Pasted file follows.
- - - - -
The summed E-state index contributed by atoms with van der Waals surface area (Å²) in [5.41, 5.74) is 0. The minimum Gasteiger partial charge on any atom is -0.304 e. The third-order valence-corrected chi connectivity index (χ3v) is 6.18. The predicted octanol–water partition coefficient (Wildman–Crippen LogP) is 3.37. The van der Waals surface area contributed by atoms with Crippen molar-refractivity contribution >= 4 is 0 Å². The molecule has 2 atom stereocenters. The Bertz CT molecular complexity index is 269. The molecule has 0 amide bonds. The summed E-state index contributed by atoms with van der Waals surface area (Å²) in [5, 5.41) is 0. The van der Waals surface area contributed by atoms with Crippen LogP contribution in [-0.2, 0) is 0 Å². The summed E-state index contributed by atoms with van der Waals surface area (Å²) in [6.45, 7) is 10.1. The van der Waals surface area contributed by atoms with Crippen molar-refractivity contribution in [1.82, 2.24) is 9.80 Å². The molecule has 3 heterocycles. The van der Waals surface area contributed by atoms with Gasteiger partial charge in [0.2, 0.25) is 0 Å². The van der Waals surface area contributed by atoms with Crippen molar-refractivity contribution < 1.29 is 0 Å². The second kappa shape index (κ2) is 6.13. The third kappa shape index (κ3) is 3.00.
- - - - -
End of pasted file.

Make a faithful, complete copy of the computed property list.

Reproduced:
The summed E-state index contributed by atoms with van der Waals surface area (Å²) in [5.41, 5.74) is 0. The minimum Gasteiger partial charge on any atom is -0.304 e. The third-order valence-corrected chi connectivity index (χ3v) is 6.18. The predicted octanol–water partition coefficient (Wildman–Crippen LogP) is 3.37. The van der Waals surface area contributed by atoms with Crippen molar-refractivity contribution >= 4 is 0 Å². The molecule has 2 atom stereocenters. The Bertz CT molecular complexity index is 269. The molecule has 0 amide bonds. The summed E-state index contributed by atoms with van der Waals surface area (Å²) in [5, 5.41) is 0. The van der Waals surface area contributed by atoms with Crippen LogP contribution in [-0.2, 0) is 0 Å². The summed E-state index contributed by atoms with van der Waals surface area (Å²) in [6.45, 7) is 10.1. The van der Waals surface area contributed by atoms with Crippen molar-refractivity contribution in [1.82, 2.24) is 9.80 Å². The molecule has 3 heterocycles. The van der Waals surface area contributed by atoms with Gasteiger partial charge in [0.2, 0.25) is 0 Å². The van der Waals surface area contributed by atoms with Crippen molar-refractivity contribution < 1.29 is 0 Å². The second kappa shape index (κ2) is 6.13. The third kappa shape index (κ3) is 3.00.